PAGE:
Senator Harkin Was Wrong

Sarah Kliff is right. Just as Obamacare is showing itself to be a great success, it is coming under fire from some unlikely quarters…often Democrats. A lot of people have spoken out against Sen. Schumer’s criticism – including Paul Krugman. But not as many have challenged what Sen. Tom Harkin said.

“We had the power to do it in a way that would have simplified health care, made it more efficient and made it less costly, and we didn’t do it,” Harkin reportedly told The Hill in a piece published Wednesday. “So I look back and say we should have either done it the correct way or not done anything at all.”

He added: “What we did is we muddle[d] through and we got a system that is complex, convoluted, needs probably some corrections and still rewards the insurance companies extensively.”…

But looking back at the early years of the Obama administration, Harkin said Democrats should have pursued “single-payer right from the get-go or at least put a public option. … We had the votes to do that and we blew it.”

When he says “we had the votes,” one can only assume that he is referring to the seven months between the swearing in of Sen. Al Franken and Sen. Scott Brown when the Democrats had 60 votes to bypass a Republican filibuster. But there were never 60 votes for single payer. Back in March 2010, the Senate’s biggest single payer supporter – Bernie Sanders – said it had 8-10 votes.

I remember very well the moment I realized that the public option wasn’t going to pass. It was the day Sen. Blanche Lincoln went on the Senate floor and said she would vote against the ACA if it contained a public option. There were other Senate Democrats who opposed it (i.e., Sen. Lieberman), but once that kind of commitment is made on the Senate floor, there’s no going back. So even the public option didn’t have the votes.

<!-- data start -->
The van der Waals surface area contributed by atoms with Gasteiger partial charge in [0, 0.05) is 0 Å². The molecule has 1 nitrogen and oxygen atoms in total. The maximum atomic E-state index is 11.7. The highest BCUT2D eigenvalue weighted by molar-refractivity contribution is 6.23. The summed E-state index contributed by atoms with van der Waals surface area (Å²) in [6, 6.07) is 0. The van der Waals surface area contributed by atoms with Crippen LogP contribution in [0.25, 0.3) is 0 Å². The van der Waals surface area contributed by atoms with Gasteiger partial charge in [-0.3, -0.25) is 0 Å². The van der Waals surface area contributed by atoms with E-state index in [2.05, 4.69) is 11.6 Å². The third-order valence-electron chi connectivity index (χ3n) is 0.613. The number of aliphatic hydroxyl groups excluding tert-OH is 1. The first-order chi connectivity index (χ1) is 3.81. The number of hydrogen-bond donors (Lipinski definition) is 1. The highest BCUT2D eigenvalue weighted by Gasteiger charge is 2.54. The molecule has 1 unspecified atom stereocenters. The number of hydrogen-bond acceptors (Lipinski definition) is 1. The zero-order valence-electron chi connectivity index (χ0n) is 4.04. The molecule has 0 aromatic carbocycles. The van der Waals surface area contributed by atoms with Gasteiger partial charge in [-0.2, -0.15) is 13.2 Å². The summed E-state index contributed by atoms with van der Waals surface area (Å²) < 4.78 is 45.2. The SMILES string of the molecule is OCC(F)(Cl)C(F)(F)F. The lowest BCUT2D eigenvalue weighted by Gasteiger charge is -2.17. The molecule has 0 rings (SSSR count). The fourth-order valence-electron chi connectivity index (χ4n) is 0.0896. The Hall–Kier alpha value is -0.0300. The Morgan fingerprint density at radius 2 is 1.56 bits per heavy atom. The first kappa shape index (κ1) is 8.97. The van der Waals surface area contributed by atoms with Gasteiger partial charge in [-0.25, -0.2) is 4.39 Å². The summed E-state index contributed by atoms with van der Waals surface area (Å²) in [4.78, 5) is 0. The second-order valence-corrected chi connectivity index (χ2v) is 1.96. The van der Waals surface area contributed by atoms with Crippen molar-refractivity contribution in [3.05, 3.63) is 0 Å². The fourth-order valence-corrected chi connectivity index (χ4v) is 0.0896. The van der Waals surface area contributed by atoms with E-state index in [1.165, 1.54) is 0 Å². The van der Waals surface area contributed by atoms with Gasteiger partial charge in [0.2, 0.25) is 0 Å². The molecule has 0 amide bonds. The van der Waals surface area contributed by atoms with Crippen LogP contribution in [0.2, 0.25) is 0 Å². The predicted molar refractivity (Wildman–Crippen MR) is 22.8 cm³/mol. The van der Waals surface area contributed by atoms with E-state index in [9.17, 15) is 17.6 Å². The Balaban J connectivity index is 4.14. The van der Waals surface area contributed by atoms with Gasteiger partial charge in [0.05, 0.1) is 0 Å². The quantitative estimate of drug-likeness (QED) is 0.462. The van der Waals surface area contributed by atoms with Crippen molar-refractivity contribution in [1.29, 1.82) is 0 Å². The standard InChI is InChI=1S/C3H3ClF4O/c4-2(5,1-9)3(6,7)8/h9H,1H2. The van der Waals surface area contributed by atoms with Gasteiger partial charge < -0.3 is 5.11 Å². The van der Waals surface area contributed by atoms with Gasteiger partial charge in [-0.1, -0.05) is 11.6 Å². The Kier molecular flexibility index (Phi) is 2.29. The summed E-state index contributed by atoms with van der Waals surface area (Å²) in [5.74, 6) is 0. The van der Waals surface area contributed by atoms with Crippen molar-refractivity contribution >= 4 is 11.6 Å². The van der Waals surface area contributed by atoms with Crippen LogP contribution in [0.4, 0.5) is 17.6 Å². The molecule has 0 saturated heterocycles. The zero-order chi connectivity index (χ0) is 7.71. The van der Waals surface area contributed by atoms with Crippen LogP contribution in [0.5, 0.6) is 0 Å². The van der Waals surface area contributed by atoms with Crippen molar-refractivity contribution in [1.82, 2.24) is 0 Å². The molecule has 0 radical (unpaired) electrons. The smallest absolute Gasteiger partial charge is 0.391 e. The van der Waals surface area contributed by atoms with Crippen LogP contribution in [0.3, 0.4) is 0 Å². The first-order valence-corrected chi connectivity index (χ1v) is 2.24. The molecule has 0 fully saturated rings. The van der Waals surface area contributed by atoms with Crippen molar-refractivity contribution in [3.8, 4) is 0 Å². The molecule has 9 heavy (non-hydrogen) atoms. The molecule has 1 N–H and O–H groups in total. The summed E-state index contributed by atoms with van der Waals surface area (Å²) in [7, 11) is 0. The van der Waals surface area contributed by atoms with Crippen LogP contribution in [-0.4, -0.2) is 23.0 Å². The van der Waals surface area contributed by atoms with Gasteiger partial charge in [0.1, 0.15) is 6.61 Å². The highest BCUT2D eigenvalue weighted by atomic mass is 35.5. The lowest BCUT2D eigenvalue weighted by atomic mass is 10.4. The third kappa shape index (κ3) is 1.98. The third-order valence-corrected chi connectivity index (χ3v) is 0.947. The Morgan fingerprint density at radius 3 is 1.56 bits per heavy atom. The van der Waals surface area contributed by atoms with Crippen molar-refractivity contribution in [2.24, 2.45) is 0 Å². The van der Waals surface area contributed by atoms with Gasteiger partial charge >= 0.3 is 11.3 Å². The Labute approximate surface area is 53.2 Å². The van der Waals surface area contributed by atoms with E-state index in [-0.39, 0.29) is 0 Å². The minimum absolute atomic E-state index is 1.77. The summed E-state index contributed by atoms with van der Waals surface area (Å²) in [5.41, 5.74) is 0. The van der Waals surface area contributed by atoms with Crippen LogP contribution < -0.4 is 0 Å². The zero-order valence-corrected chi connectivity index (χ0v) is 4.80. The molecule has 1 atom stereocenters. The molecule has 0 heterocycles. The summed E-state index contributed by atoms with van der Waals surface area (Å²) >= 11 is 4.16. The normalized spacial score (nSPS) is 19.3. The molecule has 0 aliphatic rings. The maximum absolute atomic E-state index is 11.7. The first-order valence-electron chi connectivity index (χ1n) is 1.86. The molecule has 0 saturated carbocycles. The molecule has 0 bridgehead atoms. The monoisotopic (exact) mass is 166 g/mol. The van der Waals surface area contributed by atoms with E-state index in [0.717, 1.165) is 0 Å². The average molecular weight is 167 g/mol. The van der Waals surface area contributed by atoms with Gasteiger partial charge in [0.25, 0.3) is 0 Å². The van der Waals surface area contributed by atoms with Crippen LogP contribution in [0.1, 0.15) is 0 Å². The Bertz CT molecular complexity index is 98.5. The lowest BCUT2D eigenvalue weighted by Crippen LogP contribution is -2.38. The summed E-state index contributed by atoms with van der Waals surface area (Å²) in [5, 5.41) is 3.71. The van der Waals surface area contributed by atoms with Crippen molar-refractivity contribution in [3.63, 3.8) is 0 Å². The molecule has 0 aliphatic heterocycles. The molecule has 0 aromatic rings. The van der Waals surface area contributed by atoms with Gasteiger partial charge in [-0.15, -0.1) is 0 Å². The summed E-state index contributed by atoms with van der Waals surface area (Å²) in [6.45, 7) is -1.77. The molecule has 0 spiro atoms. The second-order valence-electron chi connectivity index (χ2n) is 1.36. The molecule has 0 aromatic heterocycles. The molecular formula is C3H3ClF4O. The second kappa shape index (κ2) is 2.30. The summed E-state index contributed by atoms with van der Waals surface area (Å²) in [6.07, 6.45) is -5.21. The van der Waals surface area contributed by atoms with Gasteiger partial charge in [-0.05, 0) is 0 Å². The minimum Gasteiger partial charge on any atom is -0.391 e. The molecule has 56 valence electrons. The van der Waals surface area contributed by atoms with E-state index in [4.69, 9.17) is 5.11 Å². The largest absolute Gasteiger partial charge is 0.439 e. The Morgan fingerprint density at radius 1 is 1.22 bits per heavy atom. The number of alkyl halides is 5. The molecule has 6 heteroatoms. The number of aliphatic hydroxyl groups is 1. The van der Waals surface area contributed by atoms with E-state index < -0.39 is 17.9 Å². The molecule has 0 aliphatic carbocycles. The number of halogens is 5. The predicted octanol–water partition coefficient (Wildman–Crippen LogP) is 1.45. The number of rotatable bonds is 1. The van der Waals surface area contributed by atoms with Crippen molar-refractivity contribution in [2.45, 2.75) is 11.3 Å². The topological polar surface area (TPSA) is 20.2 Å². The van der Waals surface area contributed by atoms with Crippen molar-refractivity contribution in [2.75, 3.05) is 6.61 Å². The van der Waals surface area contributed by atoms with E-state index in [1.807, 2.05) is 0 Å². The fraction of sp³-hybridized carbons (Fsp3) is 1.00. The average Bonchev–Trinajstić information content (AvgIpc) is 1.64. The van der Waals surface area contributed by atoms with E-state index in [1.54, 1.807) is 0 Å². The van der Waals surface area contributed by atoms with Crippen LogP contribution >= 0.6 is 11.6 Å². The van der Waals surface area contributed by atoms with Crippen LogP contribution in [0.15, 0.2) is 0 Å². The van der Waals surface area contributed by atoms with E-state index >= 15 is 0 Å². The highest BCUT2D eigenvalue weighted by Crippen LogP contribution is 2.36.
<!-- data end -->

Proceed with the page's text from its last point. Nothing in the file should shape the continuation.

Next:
Just as Romneycare in Massachusetts was the model for Obamacare, the state of Vermont will provide a testing ground for single payer. The question its advocates rarely discuss is “how will it be paid for.” In the next couple of weeks we’ll find out how Vermont’s Gov. Shumlin will answer that question. He needs to come up with $2 billion. Rumors are that he will include an employer payroll tax (probably around 8%) combined with with a progressive tax for residents.

While its likely true that those funds will “replace roughly the same amount in premiums and out-of-pocket costs currently paid by Vermonters toward health care,” that kind of re-shuffling of who pays what will produce winners and losers. Vermont legislators will probably be hearing a lot from the losers.

So on both political and policy grounds, Sen. Harkin was wrong. There might come a time when single payer is possible in this country. But 2009/2010 was not it. To suggest that Democrats should have gone for single payer or nothing at all would have ensured the latter…and 10 million people without health insurance today.

Nancy LeTourneau

Nancy LeTourneau is a contributing writer for the Washington Monthly.